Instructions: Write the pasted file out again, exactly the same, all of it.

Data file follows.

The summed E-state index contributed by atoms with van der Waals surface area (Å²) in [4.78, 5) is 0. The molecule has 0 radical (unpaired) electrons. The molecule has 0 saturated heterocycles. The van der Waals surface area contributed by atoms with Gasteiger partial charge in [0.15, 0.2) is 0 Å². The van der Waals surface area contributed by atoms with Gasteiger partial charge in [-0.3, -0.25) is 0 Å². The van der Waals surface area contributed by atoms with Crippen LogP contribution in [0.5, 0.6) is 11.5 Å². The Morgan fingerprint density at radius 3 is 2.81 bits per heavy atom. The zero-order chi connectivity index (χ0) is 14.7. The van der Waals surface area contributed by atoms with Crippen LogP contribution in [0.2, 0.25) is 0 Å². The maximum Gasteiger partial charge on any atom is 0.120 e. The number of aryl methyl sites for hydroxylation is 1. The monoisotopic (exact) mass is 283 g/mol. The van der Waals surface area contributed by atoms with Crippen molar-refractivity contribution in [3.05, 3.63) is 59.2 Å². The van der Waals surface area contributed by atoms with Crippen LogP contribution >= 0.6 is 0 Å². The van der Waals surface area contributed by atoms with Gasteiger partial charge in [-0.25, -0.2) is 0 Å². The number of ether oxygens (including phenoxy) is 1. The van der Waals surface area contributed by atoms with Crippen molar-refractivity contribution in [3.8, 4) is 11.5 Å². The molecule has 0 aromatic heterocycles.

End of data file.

The summed E-state index contributed by atoms with van der Waals surface area (Å²) in [4.78, 5) is 0. The molecule has 0 radical (unpaired) electrons. The molecule has 0 saturated heterocycles. The van der Waals surface area contributed by atoms with Gasteiger partial charge in [0.15, 0.2) is 0 Å². The van der Waals surface area contributed by atoms with Gasteiger partial charge in [-0.3, -0.25) is 0 Å². The van der Waals surface area contributed by atoms with Crippen LogP contribution in [0.5, 0.6) is 11.5 Å². The Morgan fingerprint density at radius 3 is 2.81 bits per heavy atom. The zero-order chi connectivity index (χ0) is 14.7. The van der Waals surface area contributed by atoms with Crippen LogP contribution in [0.2, 0.25) is 0 Å². The maximum Gasteiger partial charge on any atom is 0.120 e. The number of aryl methyl sites for hydroxylation is 1. The monoisotopic (exact) mass is 283 g/mol. The van der Waals surface area contributed by atoms with Crippen molar-refractivity contribution in [3.05, 3.63) is 59.2 Å². The van der Waals surface area contributed by atoms with Crippen LogP contribution >= 0.6 is 0 Å². The van der Waals surface area contributed by atoms with Gasteiger partial charge in [-0.25, -0.2) is 0 Å². The number of ether oxygens (including phenoxy) is 1. The van der Waals surface area contributed by atoms with Crippen molar-refractivity contribution in [3.8, 4) is 11.5 Å². The molecule has 0 aromatic heterocycles.